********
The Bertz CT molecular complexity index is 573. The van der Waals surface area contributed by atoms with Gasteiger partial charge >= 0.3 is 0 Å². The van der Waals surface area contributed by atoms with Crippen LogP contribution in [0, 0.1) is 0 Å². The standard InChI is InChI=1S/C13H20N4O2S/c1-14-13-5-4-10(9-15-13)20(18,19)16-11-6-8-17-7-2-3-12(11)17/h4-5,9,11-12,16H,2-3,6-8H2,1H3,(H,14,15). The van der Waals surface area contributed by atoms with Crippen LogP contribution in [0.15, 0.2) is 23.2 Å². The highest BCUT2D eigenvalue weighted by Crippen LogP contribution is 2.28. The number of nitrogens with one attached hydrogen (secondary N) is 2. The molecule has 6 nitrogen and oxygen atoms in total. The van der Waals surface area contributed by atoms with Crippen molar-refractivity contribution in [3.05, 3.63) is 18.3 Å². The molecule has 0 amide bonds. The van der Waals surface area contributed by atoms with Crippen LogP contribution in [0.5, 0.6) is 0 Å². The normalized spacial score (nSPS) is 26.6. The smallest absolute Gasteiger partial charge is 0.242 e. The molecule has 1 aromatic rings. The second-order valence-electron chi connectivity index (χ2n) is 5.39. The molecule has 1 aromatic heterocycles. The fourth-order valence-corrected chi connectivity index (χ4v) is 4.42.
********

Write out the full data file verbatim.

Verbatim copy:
The Bertz CT molecular complexity index is 573. The van der Waals surface area contributed by atoms with Gasteiger partial charge >= 0.3 is 0 Å². The van der Waals surface area contributed by atoms with Crippen LogP contribution in [0, 0.1) is 0 Å². The standard InChI is InChI=1S/C13H20N4O2S/c1-14-13-5-4-10(9-15-13)20(18,19)16-11-6-8-17-7-2-3-12(11)17/h4-5,9,11-12,16H,2-3,6-8H2,1H3,(H,14,15). The van der Waals surface area contributed by atoms with Crippen LogP contribution in [0.15, 0.2) is 23.2 Å². The highest BCUT2D eigenvalue weighted by Crippen LogP contribution is 2.28. The number of nitrogens with one attached hydrogen (secondary N) is 2. The molecule has 6 nitrogen and oxygen atoms in total. The van der Waals surface area contributed by atoms with Crippen molar-refractivity contribution in [3.05, 3.63) is 18.3 Å². The molecule has 0 amide bonds. The van der Waals surface area contributed by atoms with Crippen LogP contribution in [0.5, 0.6) is 0 Å². The normalized spacial score (nSPS) is 26.6. The smallest absolute Gasteiger partial charge is 0.242 e. The molecule has 1 aromatic rings. The second-order valence-electron chi connectivity index (χ2n) is 5.39. The molecule has 1 aromatic heterocycles. The fourth-order valence-corrected chi connectivity index (χ4v) is 4.42.